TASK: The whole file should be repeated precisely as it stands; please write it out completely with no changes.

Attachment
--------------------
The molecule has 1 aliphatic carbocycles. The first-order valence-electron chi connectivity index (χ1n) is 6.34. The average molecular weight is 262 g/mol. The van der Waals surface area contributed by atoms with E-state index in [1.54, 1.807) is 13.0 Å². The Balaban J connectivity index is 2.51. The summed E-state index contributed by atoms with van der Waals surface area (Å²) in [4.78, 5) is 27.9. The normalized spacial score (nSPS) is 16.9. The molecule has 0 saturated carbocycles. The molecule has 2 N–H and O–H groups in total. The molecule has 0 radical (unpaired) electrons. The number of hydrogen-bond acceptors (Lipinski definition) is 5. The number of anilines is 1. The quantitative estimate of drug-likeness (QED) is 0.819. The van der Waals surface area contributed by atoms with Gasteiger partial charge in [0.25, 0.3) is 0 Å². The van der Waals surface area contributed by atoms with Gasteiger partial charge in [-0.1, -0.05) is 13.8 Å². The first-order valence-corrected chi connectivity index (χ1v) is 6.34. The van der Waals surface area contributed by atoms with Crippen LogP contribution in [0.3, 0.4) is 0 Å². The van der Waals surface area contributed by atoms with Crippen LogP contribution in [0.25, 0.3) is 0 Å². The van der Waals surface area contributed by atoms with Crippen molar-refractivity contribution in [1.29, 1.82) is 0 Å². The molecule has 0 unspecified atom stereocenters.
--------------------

The molecule has 1 aliphatic carbocycles. The first-order valence-electron chi connectivity index (χ1n) is 6.34. The average molecular weight is 262 g/mol. The van der Waals surface area contributed by atoms with E-state index in [1.54, 1.807) is 13.0 Å². The Balaban J connectivity index is 2.51. The summed E-state index contributed by atoms with van der Waals surface area (Å²) in [4.78, 5) is 27.9. The normalized spacial score (nSPS) is 16.9. The molecule has 0 saturated carbocycles. The molecule has 2 N–H and O–H groups in total. The molecule has 0 radical (unpaired) electrons. The number of hydrogen-bond acceptors (Lipinski definition) is 5. The number of anilines is 1. The quantitative estimate of drug-likeness (QED) is 0.819. The van der Waals surface area contributed by atoms with Gasteiger partial charge in [0.25, 0.3) is 0 Å². The van der Waals surface area contributed by atoms with Gasteiger partial charge in [-0.1, -0.05) is 13.8 Å². The first-order valence-corrected chi connectivity index (χ1v) is 6.34. The van der Waals surface area contributed by atoms with Crippen LogP contribution in [0.3, 0.4) is 0 Å². The van der Waals surface area contributed by atoms with Crippen LogP contribution in [0.25, 0.3) is 0 Å². The van der Waals surface area contributed by atoms with Crippen molar-refractivity contribution in [1.29, 1.82) is 0 Å². The molecule has 0 unspecified atom stereocenters.